6. Conservation in Mauritius and Rodrigues: Challenges and Achievements from Two Ecologically Devastated Oceanic Islands

  1. Peter H. Raven3,
  2. Navjot S. Sodhi4 and
  3. Luke Gibson4
  1. F.B. Vincent Florens

Published Online: 12 JUL 2013

DOI: 10.1002/9781118679838.ch6

Conservation Biology : Voices from the Tropics

Conservation Biology : Voices from the Tropics

How to Cite

Florens, F.B. V. (2013) Conservation in Mauritius and Rodrigues: Challenges and Achievements from Two Ecologically Devastated Oceanic Islands, in Conservation Biology : Voices from the Tropics (eds P. H. Raven, N. S. Sodhi and L. Gibson), John Wiley & Sons, Ltd, Oxford, UK. doi: 10.1002/9781118679838.ch6

Editor Information

  1. 3

    Missouri Botanical Garden

  2. 4

    National University of Singapore

Publication History

  1. Published Online: 12 JUL 2013
  2. Published Print: 16 SEP 2013

ISBN Information

Print ISBN: 9780470658635

Online ISBN: 9781118679838

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Keywords:

  • biodiversity conservation;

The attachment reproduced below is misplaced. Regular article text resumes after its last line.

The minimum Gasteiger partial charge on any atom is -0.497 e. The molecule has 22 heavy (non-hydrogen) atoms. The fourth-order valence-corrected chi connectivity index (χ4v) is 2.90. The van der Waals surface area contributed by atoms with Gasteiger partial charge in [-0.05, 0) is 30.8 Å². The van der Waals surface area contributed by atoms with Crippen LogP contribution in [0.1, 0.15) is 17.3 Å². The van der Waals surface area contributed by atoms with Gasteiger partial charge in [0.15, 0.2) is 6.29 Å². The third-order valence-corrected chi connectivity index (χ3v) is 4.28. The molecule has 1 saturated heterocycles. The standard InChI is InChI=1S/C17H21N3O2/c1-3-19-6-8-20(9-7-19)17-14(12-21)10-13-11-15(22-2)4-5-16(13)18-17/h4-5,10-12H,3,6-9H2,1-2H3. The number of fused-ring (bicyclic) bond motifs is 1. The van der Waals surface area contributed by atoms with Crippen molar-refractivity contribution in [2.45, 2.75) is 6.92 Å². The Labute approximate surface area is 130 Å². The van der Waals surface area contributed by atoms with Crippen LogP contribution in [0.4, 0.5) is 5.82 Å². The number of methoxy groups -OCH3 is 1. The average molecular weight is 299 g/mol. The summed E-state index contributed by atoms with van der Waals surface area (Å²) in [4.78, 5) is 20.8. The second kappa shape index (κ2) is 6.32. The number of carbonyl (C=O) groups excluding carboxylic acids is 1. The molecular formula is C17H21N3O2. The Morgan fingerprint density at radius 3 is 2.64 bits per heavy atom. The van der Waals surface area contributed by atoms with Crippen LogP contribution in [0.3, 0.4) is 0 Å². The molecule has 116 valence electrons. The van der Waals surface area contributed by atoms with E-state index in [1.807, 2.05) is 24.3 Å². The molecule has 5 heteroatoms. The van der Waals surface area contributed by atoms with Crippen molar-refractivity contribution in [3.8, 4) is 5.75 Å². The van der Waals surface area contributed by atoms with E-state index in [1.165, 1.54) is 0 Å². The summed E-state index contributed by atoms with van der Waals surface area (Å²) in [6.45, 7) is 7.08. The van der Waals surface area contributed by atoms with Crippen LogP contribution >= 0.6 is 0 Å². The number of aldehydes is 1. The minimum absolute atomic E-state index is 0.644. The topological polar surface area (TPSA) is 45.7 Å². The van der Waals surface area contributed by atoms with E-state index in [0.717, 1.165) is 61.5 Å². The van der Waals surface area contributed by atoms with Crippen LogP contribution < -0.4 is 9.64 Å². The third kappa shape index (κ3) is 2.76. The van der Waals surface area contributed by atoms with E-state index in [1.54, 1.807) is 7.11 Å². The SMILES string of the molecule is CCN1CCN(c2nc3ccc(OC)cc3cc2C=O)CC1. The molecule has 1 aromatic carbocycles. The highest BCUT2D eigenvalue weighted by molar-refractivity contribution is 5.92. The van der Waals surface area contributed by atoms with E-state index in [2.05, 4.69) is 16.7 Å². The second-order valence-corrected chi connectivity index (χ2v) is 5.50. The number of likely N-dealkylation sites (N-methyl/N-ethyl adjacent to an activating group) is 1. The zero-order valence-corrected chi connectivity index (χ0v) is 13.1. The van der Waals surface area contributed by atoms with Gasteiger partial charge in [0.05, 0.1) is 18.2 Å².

• Mauritius;
  • Rodrigues

Summary

Mauritius and Rodrigues are among the last places on earth to have been reached by humans and yet are also among the most ecologically devastated, thus illustrating our great propensity to destroy the environment. Today, conservation approaches and techniques continue to be innovated, developed, and tested on the two islands, which consequently represent a kind of “conservation laboratory” for the tropics. Despite some notable successes, conservation problems on the islands persist and are being exacerbated by a low and declining commitment of the government to the conservation of biodiversity. In spite of the commitment of many government officers and bodies to addressing conservation challenges, their efforts are often curtailed by interference intense enough to make the officers yield to the whims of politicians and end up backing decisions that are detrimental to conservation.